A closer look at whats driving property taxes

Cam Winton recently wrote to the Journal asking about my decisions regarding property taxes. I appreciate the opportunity to let folks know my highest priority has been to address the underlying problems that have been driving property tax increases.

That’s why I work to address the broken state/city fiscal relationship, and why I work to reform the city’s closed pension funds: because those are the two biggest drivers on your property taxes.

I also hear from you that you value your city services — you want the police to come quickly when you call 911. You want firefighters there when your business is burning or your partner is suffering a heart attack. You want well-maintained streets that are plowed quickly in a snowstorm.

It is balancing property tax burdens with maintaining those city services where real choices must be made. We must never pretend, in a haze of smoke and mirrors, that problems don’t exist or that hard choices don’t have to be made.

Anyone who has attended the annual Ward 13 budget meeting since 2005 (this year on Nov. 17) is aware of the challenges cities face. Property tax law changes at the state in 2003 placed a disproportionate property tax burden on households relative to commercial properties. The State has been cutting Local Government Aid (LGA) on a regular basis since 2003. The housing market has stalled and we are in the midst of a historic recession.

These are not excuses. This is the reality in which budget decisions must be made in Minneapolis.

There are some incorrect assumptions regarding the proposed 2011 budget in Mr. Winton’s letter. First, the budget proposed to the Council by the Mayor does contain cuts. Lots of them. It proposes a cut of 80 positions for a savings of roughly $5 million. This is in addition to the more than 400 positions we have reduced since LGA cuts began in 2003.

Second, while the City does indeed have an overall budget of $1.3 billion, the vast majority of those dollars are not discretionary and do not come from the property tax levy. For example, the revenue in the water fund can only be used for water-related purposes. Discretionary dollars — dollars that pay for police and fire services and road repair as well as other services – come from the General Fund.

The General Fund is funded through LGA and property taxes. In 2003, the City was certified to receive $118 million in LGA, representing 36 percent of the General Fund. In 2010, that fell to $64 million, or 15 percent of the General Fund.  

The only tool the City has at its disposal to make up for those lost dollars — and the services they provide — is property taxes. As a result, property taxes now represent 45 percent of the General Fund compared to 25 percent in 2003. Even so, property tax increases for basic services have not come close to replacing lost LGA.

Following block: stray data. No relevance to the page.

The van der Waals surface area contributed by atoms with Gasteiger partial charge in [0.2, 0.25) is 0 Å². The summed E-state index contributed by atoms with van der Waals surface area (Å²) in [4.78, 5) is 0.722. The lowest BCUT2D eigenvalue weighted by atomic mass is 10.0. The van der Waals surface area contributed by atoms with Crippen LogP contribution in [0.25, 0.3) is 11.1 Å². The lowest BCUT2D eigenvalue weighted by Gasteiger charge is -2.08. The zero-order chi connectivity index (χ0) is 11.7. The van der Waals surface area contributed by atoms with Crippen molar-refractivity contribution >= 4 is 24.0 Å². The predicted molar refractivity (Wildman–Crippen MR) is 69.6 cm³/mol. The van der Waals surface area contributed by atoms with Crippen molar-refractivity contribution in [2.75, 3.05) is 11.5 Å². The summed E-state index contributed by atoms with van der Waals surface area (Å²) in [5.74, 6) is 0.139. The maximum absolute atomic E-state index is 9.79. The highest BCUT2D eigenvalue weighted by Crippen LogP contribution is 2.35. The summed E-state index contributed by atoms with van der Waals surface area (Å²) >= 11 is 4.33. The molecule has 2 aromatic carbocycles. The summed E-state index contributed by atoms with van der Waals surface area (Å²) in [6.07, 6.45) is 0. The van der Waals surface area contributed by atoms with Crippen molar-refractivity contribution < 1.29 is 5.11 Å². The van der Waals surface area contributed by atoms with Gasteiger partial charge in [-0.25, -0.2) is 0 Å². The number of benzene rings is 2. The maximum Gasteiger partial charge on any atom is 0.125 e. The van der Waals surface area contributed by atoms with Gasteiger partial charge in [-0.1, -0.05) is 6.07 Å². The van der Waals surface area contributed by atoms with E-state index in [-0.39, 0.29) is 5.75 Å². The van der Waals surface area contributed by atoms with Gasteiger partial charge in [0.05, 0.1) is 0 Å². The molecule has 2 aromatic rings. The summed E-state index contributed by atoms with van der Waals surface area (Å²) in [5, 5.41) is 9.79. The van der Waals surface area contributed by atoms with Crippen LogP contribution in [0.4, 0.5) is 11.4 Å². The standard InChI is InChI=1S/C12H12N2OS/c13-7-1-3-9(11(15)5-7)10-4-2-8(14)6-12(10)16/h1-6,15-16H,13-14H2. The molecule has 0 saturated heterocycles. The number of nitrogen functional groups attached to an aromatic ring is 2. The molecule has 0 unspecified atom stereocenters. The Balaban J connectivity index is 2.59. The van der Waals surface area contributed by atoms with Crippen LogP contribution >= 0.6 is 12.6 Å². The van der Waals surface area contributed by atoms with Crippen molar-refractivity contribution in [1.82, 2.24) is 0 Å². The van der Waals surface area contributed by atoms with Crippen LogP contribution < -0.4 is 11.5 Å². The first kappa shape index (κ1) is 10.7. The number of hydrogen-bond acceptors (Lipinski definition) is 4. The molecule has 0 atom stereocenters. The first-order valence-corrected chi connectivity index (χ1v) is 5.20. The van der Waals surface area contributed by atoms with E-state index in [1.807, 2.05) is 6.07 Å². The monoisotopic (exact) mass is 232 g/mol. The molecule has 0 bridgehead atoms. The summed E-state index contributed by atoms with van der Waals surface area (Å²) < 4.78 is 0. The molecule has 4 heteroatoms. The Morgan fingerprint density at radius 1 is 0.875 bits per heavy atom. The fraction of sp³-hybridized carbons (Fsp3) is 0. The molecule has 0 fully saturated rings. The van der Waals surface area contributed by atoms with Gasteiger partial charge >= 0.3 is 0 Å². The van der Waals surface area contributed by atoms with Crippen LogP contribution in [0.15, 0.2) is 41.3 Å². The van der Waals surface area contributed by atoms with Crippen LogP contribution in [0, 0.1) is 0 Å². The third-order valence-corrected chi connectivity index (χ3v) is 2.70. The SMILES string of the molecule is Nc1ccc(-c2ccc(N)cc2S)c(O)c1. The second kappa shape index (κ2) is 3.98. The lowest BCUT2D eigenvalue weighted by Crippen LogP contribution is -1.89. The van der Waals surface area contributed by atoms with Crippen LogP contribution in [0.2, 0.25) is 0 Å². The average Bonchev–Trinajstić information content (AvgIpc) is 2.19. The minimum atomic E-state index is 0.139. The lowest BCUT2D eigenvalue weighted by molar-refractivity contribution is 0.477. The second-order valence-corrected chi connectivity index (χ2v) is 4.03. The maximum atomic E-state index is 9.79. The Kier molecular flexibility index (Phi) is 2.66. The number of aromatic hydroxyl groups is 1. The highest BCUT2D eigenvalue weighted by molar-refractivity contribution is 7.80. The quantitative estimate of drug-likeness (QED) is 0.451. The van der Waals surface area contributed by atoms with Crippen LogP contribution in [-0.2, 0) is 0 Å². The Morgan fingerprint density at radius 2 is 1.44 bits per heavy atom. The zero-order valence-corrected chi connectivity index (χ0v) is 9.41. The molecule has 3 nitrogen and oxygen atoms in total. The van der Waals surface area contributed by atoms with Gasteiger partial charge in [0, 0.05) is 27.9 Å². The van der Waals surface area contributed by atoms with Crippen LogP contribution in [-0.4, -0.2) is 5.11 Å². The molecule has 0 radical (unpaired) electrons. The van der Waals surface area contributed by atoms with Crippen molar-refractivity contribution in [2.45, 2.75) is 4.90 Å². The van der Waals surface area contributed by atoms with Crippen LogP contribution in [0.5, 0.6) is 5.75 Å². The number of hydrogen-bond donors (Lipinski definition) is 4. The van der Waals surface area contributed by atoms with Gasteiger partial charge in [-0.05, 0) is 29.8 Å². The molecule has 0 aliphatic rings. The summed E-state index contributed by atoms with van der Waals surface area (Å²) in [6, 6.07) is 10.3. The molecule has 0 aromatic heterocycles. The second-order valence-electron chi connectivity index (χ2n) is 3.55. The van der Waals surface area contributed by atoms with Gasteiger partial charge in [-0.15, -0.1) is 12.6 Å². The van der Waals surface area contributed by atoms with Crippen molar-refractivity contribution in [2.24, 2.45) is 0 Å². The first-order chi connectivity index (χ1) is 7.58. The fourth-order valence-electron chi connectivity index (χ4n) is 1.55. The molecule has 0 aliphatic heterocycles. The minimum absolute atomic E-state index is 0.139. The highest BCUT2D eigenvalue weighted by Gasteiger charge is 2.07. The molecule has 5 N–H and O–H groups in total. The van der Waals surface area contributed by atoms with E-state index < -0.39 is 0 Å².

The Mayor’s proposed budget calls for a 6.5 percent property tax increase — all of it for pension obligations. Our pension obligations are in state statute and we are required to pay them. In the absence of these obligations, the Mayor would have requested a 1 percent decrease in the levy.   

BET Member Carol Becker did say she’d rather have a 0 percent increase (who wouldn’t?) and make up the difference in cuts. I asked her for, and expected to hear, real examples of how many police officers she thought should be laid off, how many miles of road should be unreconstructed, how many potholes should be unfilled. Instead, Becker proposed a) selling the Target Center — an unrealistic option even before the economic downturn and b) a series of ideas that require legislative approval including pension reform — which the City is already working on, and to which I in particular devote a great deal of time. We will continue to work on any good idea, but we cannot balance the 2011 budget based on actions the Legislature may or may not take. Neither can we balance the budget based on buyers of the Target Center who may or may not materialize. No responsible city fiduciary would use potential future revenue as a basis for current budgetary decisions.

To actually maintain key services in a time of declining resources, we must make real choices. One example is my on-going work at the City to reform our closed pension funds in a way that is fair to retirees and taxpayers.

I do this because I understand the budget pressures the City faces are the same budget pressures you are facing, and I do not believe continued property tax increases and service cuts are sustainable for our families and neighbors. That’s why I work hard to address the real roots of our challenges and invite you to join me in that work.

City Council Member Betsy Hodges represents Ward 13. She can be reached at  betsy.hodges@ci.minneapolis.mn.us or 673-2213.